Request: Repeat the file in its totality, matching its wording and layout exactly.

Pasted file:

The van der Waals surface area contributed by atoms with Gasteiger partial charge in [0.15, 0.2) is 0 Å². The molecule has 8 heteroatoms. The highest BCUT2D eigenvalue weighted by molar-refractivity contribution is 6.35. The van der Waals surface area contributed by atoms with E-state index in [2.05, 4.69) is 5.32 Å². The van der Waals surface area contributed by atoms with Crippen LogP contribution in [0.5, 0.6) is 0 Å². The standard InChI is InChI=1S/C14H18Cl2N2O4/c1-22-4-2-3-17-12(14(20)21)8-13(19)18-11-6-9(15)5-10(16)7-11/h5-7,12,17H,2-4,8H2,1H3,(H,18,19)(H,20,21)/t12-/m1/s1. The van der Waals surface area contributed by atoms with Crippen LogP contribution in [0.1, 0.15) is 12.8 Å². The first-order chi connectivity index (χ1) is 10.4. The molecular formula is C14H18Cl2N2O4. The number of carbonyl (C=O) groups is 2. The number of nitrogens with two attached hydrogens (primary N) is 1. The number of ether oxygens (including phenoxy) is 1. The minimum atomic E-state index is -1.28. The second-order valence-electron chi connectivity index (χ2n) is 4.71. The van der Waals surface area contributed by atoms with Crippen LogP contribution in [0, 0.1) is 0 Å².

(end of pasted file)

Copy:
The van der Waals surface area contributed by atoms with Gasteiger partial charge in [0.15, 0.2) is 0 Å². The molecule has 8 heteroatoms. The highest BCUT2D eigenvalue weighted by molar-refractivity contribution is 6.35. The van der Waals surface area contributed by atoms with E-state index in [2.05, 4.69) is 5.32 Å². The van der Waals surface area contributed by atoms with Crippen LogP contribution in [0.5, 0.6) is 0 Å². The standard InChI is InChI=1S/C14H18Cl2N2O4/c1-22-4-2-3-17-12(14(20)21)8-13(19)18-11-6-9(15)5-10(16)7-11/h5-7,12,17H,2-4,8H2,1H3,(H,18,19)(H,20,21)/t12-/m1/s1. The van der Waals surface area contributed by atoms with Crippen LogP contribution in [0.1, 0.15) is 12.8 Å². The first-order chi connectivity index (χ1) is 10.4. The molecular formula is C14H18Cl2N2O4. The number of carbonyl (C=O) groups is 2. The number of nitrogens with two attached hydrogens (primary N) is 1. The number of ether oxygens (including phenoxy) is 1. The minimum atomic E-state index is -1.28. The second-order valence-electron chi connectivity index (χ2n) is 4.71. The van der Waals surface area contributed by atoms with Crippen LogP contribution in [0, 0.1) is 0 Å².